The Feast of St. Martin of Tours, or Martin le Misercordieux, is a time for celebration in many parts of the Catholic world. The feast, celebrated on November 11th, not only coincides with the end of All Soul’s but with the Fall harvest, a time when autumn wheat seeding is completed, when the new wine is just ready to drink, and with the beginning of winter preparations, which include putting up the last of the warm weather vegetables and butchering and preserving of animals. This is a celebration of the earth’s bounty, much like Thanksgiving is in the United States. Goose is part of the traditional St. Martin’s Day festival in many countries since the goose is a symbol of St. Martin himself. Legend has it that as he was hiding from the people who wanted to make him bishop, a honking goose gave away his hiding spot.
Goose used to be a standard Thanksgiving or Christmas offering in many American homes, but cooking a whole goose can be tricky and the amount of fat thrown off I think has put off some of today’s more health conscious cooks. I’ve learned that cooking a goose breast instead of dealing with the whole goose is a fast and leaner way to prepare this delicious meat, and a boneless breast is very easy to slice and serve. My butcher sells boned goose breasts around the holidays. If your local butcher doesn’t generally carry this cut, he might be able to special order one for you.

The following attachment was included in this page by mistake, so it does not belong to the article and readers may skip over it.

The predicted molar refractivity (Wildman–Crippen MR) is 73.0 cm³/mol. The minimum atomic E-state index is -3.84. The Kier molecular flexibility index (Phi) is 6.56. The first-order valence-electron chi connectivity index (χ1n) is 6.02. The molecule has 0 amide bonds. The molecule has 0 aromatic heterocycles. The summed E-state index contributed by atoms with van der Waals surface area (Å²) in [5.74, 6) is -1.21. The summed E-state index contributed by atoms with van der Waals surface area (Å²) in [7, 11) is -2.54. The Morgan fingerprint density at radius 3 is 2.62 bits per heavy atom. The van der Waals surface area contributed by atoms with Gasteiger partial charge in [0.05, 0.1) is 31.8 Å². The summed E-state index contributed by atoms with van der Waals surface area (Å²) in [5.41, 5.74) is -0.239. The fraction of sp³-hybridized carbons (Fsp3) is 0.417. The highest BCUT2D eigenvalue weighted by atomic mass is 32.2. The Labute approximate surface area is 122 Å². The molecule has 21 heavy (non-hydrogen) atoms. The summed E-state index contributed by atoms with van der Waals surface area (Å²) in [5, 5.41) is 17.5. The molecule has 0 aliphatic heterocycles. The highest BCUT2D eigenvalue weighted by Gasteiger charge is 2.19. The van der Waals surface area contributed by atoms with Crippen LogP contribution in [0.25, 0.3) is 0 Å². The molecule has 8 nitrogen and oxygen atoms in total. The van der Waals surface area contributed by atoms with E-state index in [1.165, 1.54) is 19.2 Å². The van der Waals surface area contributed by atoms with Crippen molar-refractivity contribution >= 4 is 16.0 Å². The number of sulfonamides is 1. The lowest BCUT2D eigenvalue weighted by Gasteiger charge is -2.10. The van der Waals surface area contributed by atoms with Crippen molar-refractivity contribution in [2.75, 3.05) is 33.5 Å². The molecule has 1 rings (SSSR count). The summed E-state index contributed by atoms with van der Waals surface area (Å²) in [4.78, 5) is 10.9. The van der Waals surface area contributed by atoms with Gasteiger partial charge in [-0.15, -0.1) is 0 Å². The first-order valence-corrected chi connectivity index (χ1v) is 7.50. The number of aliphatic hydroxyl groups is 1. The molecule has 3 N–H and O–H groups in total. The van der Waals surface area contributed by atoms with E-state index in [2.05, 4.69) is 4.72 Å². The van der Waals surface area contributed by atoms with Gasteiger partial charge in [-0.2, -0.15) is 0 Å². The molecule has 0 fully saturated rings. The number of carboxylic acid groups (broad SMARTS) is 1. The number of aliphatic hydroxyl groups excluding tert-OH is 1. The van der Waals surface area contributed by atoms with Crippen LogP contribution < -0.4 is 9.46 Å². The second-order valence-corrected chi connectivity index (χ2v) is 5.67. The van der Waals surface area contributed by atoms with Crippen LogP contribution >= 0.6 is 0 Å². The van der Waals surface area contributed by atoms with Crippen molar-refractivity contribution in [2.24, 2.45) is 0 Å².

Stuffed Goose Breast with Calvados and Apples
(serves four as a main course)
1 whole goose breast, boned, with skin
6 large fresh rosemary sprigs, leaves chopped
12 fresh thyme sprigs, leaves chopped
Extra virgin olive oil
¼ cup dry white wine
Freshly ground black pepper
2 large shallots, diced
4 tart apples, such as Granny Smith, peeled, cored and cut into small cubes
2 big splashes of Calvados (apple brandy)
½ cup dry bread crumbs, not too finely ground
6 big gratings of nutmeg
A handful of flat leaf Italian parsley, leaves chopped
1 large egg
Place the goose breast in a ceramic or glass baking dish. In a small bowl mix together the rosemary, thyme, about ¼ cup olive oil, and the white wine. Season with salt and black pepper and pour this over the goose, turning the breast over in the marinade to coat it well. Refrigerate for at least 3 hours.
Pre-heat the oven the 425 degrees.
In a large sauté pan, heat about 2 tablespoons of olive oil over medium flame. Add the shallots and the apples and sauté until the apples are just tender when poked with a fork, but not falling apart. Add a splash of Calvados and let it bubble for about 30 seconds. Let this cool. Add the bread crumbs, parsley, nutmeg, and the egg. Season with salt and black pepper and mix everything well. Drizzle on a little extra olive oil if it seems dry.
Remove the goose from the marinade and lay it out, skin side down, on a work surface. Press the stuffing out evenly over the goose and roll it up lengthwise, tying it with butcher’s twine in 4 or 5 places. Place the goose back in the roasting pan, skin side up. Add a splash of calvados to the bottom of the pan, stirring it into the remaining marinade. Spoon some of the marinade over the goose. Roast for about 40-45 minutes, or until the temperature in the middle of the breast reaches 145-150 degrees. Let it rest about 10 minutes before carving.
Erica DeMane is a writer and chef. Read her blog at EricaDemane.com.
Image: “Saint Martin of Tours by El Greco